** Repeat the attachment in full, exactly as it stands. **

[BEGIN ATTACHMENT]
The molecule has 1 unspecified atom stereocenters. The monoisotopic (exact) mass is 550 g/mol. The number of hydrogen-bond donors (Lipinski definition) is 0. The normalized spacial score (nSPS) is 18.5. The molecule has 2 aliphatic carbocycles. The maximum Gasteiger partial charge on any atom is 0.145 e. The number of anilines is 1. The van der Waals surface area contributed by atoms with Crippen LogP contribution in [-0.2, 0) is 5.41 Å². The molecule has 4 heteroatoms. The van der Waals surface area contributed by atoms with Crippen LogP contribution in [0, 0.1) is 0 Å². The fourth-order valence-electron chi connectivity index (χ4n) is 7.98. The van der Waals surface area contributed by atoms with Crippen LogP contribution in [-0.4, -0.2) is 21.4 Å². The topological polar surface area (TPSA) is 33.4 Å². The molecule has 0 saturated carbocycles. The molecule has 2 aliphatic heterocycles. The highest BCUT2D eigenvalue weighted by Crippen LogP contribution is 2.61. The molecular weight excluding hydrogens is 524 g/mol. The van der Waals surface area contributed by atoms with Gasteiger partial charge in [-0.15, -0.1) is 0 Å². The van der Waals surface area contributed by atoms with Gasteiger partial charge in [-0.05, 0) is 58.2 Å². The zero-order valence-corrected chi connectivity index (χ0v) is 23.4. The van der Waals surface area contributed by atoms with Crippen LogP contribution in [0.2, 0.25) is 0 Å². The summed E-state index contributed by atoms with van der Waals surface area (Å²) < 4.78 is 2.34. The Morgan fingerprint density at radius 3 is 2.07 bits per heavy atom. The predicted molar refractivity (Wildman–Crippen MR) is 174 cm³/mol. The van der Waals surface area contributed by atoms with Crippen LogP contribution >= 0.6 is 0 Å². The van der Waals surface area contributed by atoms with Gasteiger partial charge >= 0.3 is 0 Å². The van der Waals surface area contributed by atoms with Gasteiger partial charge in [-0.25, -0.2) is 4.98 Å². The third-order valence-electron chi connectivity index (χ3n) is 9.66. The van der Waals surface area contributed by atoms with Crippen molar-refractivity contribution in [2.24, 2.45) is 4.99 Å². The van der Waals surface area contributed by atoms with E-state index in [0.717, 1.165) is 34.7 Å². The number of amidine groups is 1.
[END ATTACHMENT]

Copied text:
The molecule has 1 unspecified atom stereocenters. The monoisotopic (exact) mass is 550 g/mol. The number of hydrogen-bond donors (Lipinski definition) is 0. The normalized spacial score (nSPS) is 18.5. The molecule has 2 aliphatic carbocycles. The maximum Gasteiger partial charge on any atom is 0.145 e. The number of anilines is 1. The van der Waals surface area contributed by atoms with Crippen LogP contribution in [-0.2, 0) is 5.41 Å². The molecule has 4 heteroatoms. The van der Waals surface area contributed by atoms with Crippen LogP contribution in [0, 0.1) is 0 Å². The fourth-order valence-electron chi connectivity index (χ4n) is 7.98. The van der Waals surface area contributed by atoms with Crippen LogP contribution in [-0.4, -0.2) is 21.4 Å². The topological polar surface area (TPSA) is 33.4 Å². The molecule has 0 saturated carbocycles. The molecule has 2 aliphatic heterocycles. The highest BCUT2D eigenvalue weighted by Crippen LogP contribution is 2.61. The molecular weight excluding hydrogens is 524 g/mol. The van der Waals surface area contributed by atoms with Gasteiger partial charge in [-0.15, -0.1) is 0 Å². The van der Waals surface area contributed by atoms with Gasteiger partial charge in [-0.05, 0) is 58.2 Å². The zero-order valence-corrected chi connectivity index (χ0v) is 23.4. The van der Waals surface area contributed by atoms with Crippen LogP contribution in [0.2, 0.25) is 0 Å². The summed E-state index contributed by atoms with van der Waals surface area (Å²) < 4.78 is 2.34. The Morgan fingerprint density at radius 3 is 2.07 bits per heavy atom. The predicted molar refractivity (Wildman–Crippen MR) is 174 cm³/mol. The van der Waals surface area contributed by atoms with Crippen LogP contribution >= 0.6 is 0 Å². The van der Waals surface area contributed by atoms with Gasteiger partial charge >= 0.3 is 0 Å². The van der Waals surface area contributed by atoms with Gasteiger partial charge in [-0.25, -0.2) is 4.98 Å². The third-order valence-electron chi connectivity index (χ3n) is 9.66. The van der Waals surface area contributed by atoms with Crippen molar-refractivity contribution in [2.24, 2.45) is 4.99 Å². The van der Waals surface area contributed by atoms with E-state index in [0.717, 1.165) is 34.7 Å². The number of amidine groups is 1.